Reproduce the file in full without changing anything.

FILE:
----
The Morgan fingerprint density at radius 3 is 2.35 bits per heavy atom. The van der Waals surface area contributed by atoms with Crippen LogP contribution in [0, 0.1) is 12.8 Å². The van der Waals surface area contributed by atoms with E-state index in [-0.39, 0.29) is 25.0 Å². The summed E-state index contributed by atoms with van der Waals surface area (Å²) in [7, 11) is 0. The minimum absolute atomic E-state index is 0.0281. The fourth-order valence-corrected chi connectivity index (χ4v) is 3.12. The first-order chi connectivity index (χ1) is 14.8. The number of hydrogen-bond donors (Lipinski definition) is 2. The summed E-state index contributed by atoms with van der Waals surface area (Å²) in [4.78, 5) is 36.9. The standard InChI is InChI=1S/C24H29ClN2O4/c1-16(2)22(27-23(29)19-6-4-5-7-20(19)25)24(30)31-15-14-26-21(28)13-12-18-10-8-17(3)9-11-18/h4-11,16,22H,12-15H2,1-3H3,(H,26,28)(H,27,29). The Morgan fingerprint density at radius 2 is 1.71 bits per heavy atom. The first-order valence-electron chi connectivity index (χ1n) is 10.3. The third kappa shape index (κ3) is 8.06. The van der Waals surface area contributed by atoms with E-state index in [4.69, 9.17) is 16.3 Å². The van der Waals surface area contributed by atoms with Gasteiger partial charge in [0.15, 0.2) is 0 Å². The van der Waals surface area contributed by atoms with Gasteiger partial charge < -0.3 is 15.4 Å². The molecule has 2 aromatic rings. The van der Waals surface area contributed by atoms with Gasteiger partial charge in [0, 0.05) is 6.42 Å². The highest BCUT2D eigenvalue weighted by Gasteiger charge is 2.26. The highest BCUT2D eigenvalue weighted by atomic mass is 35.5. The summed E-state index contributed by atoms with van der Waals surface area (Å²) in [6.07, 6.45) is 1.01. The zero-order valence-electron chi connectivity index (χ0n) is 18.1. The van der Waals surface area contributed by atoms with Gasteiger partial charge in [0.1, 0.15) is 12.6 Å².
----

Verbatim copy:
The Morgan fingerprint density at radius 3 is 2.35 bits per heavy atom. The van der Waals surface area contributed by atoms with Crippen LogP contribution in [0, 0.1) is 12.8 Å². The van der Waals surface area contributed by atoms with E-state index in [-0.39, 0.29) is 25.0 Å². The summed E-state index contributed by atoms with van der Waals surface area (Å²) in [7, 11) is 0. The minimum absolute atomic E-state index is 0.0281. The fourth-order valence-corrected chi connectivity index (χ4v) is 3.12. The first-order chi connectivity index (χ1) is 14.8. The number of hydrogen-bond donors (Lipinski definition) is 2. The summed E-state index contributed by atoms with van der Waals surface area (Å²) in [4.78, 5) is 36.9. The standard InChI is InChI=1S/C24H29ClN2O4/c1-16(2)22(27-23(29)19-6-4-5-7-20(19)25)24(30)31-15-14-26-21(28)13-12-18-10-8-17(3)9-11-18/h4-11,16,22H,12-15H2,1-3H3,(H,26,28)(H,27,29). The Morgan fingerprint density at radius 2 is 1.71 bits per heavy atom. The first-order valence-electron chi connectivity index (χ1n) is 10.3. The third kappa shape index (κ3) is 8.06. The van der Waals surface area contributed by atoms with E-state index in [4.69, 9.17) is 16.3 Å². The van der Waals surface area contributed by atoms with Gasteiger partial charge in [0.15, 0.2) is 0 Å². The van der Waals surface area contributed by atoms with Gasteiger partial charge < -0.3 is 15.4 Å². The molecule has 2 aromatic rings. The van der Waals surface area contributed by atoms with Gasteiger partial charge in [0, 0.05) is 6.42 Å². The highest BCUT2D eigenvalue weighted by Gasteiger charge is 2.26. The highest BCUT2D eigenvalue weighted by atomic mass is 35.5. The summed E-state index contributed by atoms with van der Waals surface area (Å²) in [6.07, 6.45) is 1.01. The zero-order valence-electron chi connectivity index (χ0n) is 18.1. The van der Waals surface area contributed by atoms with Gasteiger partial charge in [0.1, 0.15) is 12.6 Å².